Throughout my childhood in Central Florida, I always had orange trees in my backyard. Occasionally my friends and I picked the fruit to eat, but mostly we used the trees for climbing and as bases for kickball and tag.
It wasn’t until I went away to college in Colorado that I truly began to appreciate my family’s modest crop. When I’d return home for the holidays, the oranges would be at their peak. I relished my newfound morning routine of picking as much fruit as I could carry and making fresh juice for my mom and me. “This is Florida,” I would think to myself.
Oranges have long been one of my favorite fruits, likely because each bite reminds me of home. I look forward to orange season every year and always feel a twinge of sadness as the season wanes.
When I’m not consuming my oranges in juice form, I tend to eat them in sections. I love the spray that lingers on my hands after peeling off the bitter skin, and the anticipation on my tongue before biting in. My taste buds gurgle as I try to guess which flavor will dominate – the sour or the sweet? And I hope above all that the fruit will be juicy, and that the beads of pulp will burst open in my mouth.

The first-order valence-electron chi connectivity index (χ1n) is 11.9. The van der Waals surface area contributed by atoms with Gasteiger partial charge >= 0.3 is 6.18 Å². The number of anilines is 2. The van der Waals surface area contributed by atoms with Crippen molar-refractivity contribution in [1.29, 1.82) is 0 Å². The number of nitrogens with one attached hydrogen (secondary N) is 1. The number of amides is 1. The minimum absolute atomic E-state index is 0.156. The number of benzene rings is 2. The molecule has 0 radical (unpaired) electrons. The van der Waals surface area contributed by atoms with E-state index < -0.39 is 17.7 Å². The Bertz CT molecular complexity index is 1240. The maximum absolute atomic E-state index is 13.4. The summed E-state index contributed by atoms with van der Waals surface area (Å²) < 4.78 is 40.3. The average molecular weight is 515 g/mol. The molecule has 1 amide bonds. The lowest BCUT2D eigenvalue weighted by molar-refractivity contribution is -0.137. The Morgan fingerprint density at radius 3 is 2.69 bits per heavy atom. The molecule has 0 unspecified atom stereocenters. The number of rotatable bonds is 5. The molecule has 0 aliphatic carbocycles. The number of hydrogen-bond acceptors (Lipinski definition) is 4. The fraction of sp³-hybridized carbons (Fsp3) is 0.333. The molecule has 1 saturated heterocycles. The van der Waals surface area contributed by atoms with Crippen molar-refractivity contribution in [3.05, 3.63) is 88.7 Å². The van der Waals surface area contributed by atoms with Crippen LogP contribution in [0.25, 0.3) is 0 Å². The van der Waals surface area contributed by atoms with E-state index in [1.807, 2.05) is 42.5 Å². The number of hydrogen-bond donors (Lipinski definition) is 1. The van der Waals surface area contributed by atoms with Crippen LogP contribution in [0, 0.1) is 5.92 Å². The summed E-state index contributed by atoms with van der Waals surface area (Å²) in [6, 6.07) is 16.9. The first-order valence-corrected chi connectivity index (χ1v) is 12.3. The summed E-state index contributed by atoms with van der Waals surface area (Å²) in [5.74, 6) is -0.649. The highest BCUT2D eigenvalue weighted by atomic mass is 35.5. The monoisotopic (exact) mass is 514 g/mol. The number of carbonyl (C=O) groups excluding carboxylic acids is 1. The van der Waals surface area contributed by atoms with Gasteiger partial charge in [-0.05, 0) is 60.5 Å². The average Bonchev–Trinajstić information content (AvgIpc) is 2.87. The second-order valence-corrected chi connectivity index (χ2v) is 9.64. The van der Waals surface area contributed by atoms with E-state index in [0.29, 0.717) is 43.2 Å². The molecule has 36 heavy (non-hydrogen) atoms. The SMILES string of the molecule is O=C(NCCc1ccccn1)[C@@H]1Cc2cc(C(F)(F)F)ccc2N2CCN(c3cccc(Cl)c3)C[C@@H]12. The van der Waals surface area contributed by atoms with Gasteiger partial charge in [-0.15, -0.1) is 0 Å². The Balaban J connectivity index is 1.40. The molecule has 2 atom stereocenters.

I don’t usually embellish my oranges, but a common way to eat the fruit here in Spain has made me reconsider. For the simple addition of cinnamon and honey can elevate my favorite backyard snack into a more refined dessert with exotic airs. Each bite contains the familiar sweetness of my Florida childhood with spicy notes from afar.
The orange has grown up indeed.
Oranges with Cinnamon and Honey
I have provided a base recipe, although this dish lends itself to experimentation. Try it with different varieties of oranges, either all sweet, such as Navel, Valencia and Temple, or mix up the flavor and color by adding a blood orange. I am a fan of early oranges, whose acidic bite adds complexity. If the fruit is really sweet, the dish stands on its own with very little or even without honey.
1 teaspoon honey
1/2 teaspoon cinnamon, or to taste
Peel oranges, removing as much of the bitter white pith as you can. Slice peeled fruit crosswise into rounds about 1/4-inch thick. I like to do these steps over the serving plate to catch the juice.
Arrange slices in overlapping concentric circles around the plate.
Drizzle oranges with honey and sprinkle with cinnamon.
Allow to stand for about 10 minutes to give honey a chance to soak in. But don’t wait too long, for the fruit loses nutrients over time.
(I have been known to pick up the plate and slurp, once all the slices have been eaten, of course.)
Yield: 2-4 servings
- You can also make a juice version using the same ingredients, which is a particularly flavorful way to fend off a cold. Squeeze the oranges and stir in honey and cinnamon to taste.
- Use 1/2 teaspoon sugar instead of honey.